Writing Anxiety

I am taking a Writing Assessment course this semester, and a few weeks ago I got to write a book review of Chris Gallagher’s Our Better Judgment. Even though I really enjoyed the book (probably more than anything else we’ve read for that class), I realized while writing the review that I was writing slowly. And I timed it. I was in fact writing twice as slowly as I did two years ago in my M.A. program. By the end of my M.A. program I was writing a page every 30 minutes. This is of course with heavy prep like reading and outlining having occurred for weeks or days leading up to the actual sitting down and writing.  Nowadays, I’m at more like an hour per page. I’m doing similar extensive prep work before sitting down to write, but for lots of reason the writing is much slower and more deliberate these days.

There are, I think, some positive aspects to the writing slow-down I’ve been experiencing.  I’m wrestling with big, complex, important ideas that I’m heavily invested in and want to represent well. I’m becoming more and more familiar with and cognizant of sources, authors, and connections in the fields I’m working in and more and more concerned about representing those accurately and well. Essentially, my writing slow down might be positively attributed to the more deliberate thinking I’ve been doing.

BUT, I also know that a major contributing factor to my writing slow down is anxiety about my writing.  Writing is difficult. Scholarly writing is at times painful for me. In the last year and a half, I’ve found that my old processes and approaches to research and writing have not sufficed. This is the point of the PhD., I suppose. To make me (and my peers) into researchers and scholarly writers, and I knew that. I did not know that I was going to resist this transformation so staunchly.

Why resist? Well, in the last few months one of my most effective coping mechanisms has been to tell myself and others “I don’t want to be a researcher. I want to be a theorist.” I think this simple switch says a lot about me and my previous experiences and approaches to academia. I like to think in big ideas, I care about the big picture (theory). In the last few months I’ve been made to construct manageable research projects, to take a slice of the phenomenon I care about and say something about that slice.  Sure, sounds reasonable enough. But I’m only just now learning to make the chain of connections between the big idea/big picture and the manageable slice. This means, that for months I’ve been walking around not invested in the slice and even resenting the slice. This slice seems so far removed from the things I care about and the kinds of big picture changes I want to see and help make and the massive systemic problems that so concern me… disengagement and corrosive self-doubt continue on ad nauseam.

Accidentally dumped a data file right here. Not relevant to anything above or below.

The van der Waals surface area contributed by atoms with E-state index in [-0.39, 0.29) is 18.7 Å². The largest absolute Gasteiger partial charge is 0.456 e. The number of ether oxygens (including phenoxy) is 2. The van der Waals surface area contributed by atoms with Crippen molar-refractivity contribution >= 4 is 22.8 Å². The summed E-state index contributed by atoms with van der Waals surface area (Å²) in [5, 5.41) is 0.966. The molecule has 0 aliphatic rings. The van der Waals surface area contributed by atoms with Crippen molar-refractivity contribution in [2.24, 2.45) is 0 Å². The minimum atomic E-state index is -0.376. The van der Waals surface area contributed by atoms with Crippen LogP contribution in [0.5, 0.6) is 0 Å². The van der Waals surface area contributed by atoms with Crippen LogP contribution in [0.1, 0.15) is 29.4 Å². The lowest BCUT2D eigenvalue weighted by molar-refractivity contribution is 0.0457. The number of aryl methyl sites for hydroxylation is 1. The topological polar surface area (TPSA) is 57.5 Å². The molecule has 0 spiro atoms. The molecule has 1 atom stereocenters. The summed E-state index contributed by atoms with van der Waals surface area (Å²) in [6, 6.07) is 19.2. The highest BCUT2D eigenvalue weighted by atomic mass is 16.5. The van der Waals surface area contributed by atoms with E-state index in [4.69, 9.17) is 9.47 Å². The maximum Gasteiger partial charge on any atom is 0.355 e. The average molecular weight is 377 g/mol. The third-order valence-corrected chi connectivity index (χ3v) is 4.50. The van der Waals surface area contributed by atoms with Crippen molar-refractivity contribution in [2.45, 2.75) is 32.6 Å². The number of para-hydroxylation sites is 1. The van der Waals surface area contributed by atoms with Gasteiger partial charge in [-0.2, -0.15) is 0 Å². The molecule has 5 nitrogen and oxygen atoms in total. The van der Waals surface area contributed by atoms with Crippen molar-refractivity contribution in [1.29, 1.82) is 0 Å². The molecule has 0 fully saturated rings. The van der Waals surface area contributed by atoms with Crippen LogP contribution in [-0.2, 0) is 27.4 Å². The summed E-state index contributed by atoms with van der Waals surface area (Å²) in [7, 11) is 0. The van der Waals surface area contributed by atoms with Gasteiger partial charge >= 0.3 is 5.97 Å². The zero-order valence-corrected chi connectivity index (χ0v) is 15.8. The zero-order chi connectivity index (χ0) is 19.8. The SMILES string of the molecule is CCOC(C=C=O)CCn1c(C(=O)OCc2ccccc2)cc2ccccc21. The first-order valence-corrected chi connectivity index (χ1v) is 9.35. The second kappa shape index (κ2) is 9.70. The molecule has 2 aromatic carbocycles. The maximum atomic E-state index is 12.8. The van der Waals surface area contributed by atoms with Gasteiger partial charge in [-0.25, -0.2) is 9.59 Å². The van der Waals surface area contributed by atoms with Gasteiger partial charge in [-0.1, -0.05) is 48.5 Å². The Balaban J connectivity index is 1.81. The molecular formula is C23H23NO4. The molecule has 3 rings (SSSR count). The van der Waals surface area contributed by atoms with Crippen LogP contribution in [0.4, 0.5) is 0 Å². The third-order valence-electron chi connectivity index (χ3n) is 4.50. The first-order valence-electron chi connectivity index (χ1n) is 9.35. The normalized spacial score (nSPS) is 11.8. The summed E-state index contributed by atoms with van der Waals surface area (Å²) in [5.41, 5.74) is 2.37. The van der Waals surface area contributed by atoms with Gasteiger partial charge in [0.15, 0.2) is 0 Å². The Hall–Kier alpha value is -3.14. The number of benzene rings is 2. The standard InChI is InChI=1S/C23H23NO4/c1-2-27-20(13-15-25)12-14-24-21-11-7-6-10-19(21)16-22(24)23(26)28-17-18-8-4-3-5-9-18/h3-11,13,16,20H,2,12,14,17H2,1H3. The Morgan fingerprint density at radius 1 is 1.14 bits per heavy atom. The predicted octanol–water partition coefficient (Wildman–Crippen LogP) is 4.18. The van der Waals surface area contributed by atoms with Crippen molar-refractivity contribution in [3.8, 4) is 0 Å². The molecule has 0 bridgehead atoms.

So what changed? How have I begun to see and value the chain of connections from the big picture concerns to the manageable slice? Well. By talking to people. By talking to them about my interests and theirs. Not necessarily to even make connections between those interests, but to see and hear how other people have remained invested in their work and to see and hear how other people articulate and value the chain of connections between their manageable slice research projects and their big idea/big picture interests and concerns.

One especially wise advisor here articulates this phenomenon as chipping away. Knowing that the small slice research projects are helping to chip away at the big picture, systemic concerns you are hoping to make change in.  And as always, the most helpful examples to me in this research-writing anxiety jumble have been fellow grad students who talk openly and honestly about their work and their processes and their concerns and their anxieties and their chipping away.

So, I guess my only “lesson” for today would be…talk to people? Find a way to make the connections. Connections to other people, connections to the small slice and the big picture. Oh and faith. Have some faith that you can make those connections and remain invested in them.


Precious bear. The best possible treatment for writing anxiety. Or any anxiety. Or any ailment ever.

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